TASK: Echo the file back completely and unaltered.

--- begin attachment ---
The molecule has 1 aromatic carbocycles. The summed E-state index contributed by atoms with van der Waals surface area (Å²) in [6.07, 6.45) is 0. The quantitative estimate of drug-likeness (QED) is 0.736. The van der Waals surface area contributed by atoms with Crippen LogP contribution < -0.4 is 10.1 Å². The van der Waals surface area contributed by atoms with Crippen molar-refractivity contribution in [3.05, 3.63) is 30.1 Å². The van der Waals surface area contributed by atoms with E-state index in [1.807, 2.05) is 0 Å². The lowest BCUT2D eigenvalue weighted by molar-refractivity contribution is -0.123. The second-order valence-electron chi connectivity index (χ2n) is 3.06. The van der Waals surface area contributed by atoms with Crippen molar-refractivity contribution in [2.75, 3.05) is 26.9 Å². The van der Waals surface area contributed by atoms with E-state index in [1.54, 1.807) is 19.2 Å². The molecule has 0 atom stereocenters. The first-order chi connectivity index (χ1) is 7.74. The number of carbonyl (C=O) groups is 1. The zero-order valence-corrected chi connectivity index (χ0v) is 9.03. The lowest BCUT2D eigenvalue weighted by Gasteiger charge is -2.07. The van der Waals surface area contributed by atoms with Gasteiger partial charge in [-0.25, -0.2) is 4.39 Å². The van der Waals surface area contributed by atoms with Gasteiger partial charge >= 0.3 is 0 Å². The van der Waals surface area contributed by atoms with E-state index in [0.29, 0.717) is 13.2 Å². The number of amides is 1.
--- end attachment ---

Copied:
The molecule has 1 aromatic carbocycles. The summed E-state index contributed by atoms with van der Waals surface area (Å²) in [6.07, 6.45) is 0. The quantitative estimate of drug-likeness (QED) is 0.736. The van der Waals surface area contributed by atoms with Crippen LogP contribution < -0.4 is 10.1 Å². The van der Waals surface area contributed by atoms with Crippen molar-refractivity contribution in [3.05, 3.63) is 30.1 Å². The van der Waals surface area contributed by atoms with E-state index in [1.807, 2.05) is 0 Å². The lowest BCUT2D eigenvalue weighted by molar-refractivity contribution is -0.123. The second-order valence-electron chi connectivity index (χ2n) is 3.06. The van der Waals surface area contributed by atoms with Crippen molar-refractivity contribution in [2.75, 3.05) is 26.9 Å². The van der Waals surface area contributed by atoms with E-state index in [1.54, 1.807) is 19.2 Å². The molecule has 0 atom stereocenters. The first-order chi connectivity index (χ1) is 7.74. The number of carbonyl (C=O) groups is 1. The zero-order valence-corrected chi connectivity index (χ0v) is 9.03. The lowest BCUT2D eigenvalue weighted by Gasteiger charge is -2.07. The van der Waals surface area contributed by atoms with Gasteiger partial charge in [-0.25, -0.2) is 4.39 Å². The van der Waals surface area contributed by atoms with Gasteiger partial charge >= 0.3 is 0 Å². The van der Waals surface area contributed by atoms with E-state index in [0.29, 0.717) is 13.2 Å². The number of amides is 1.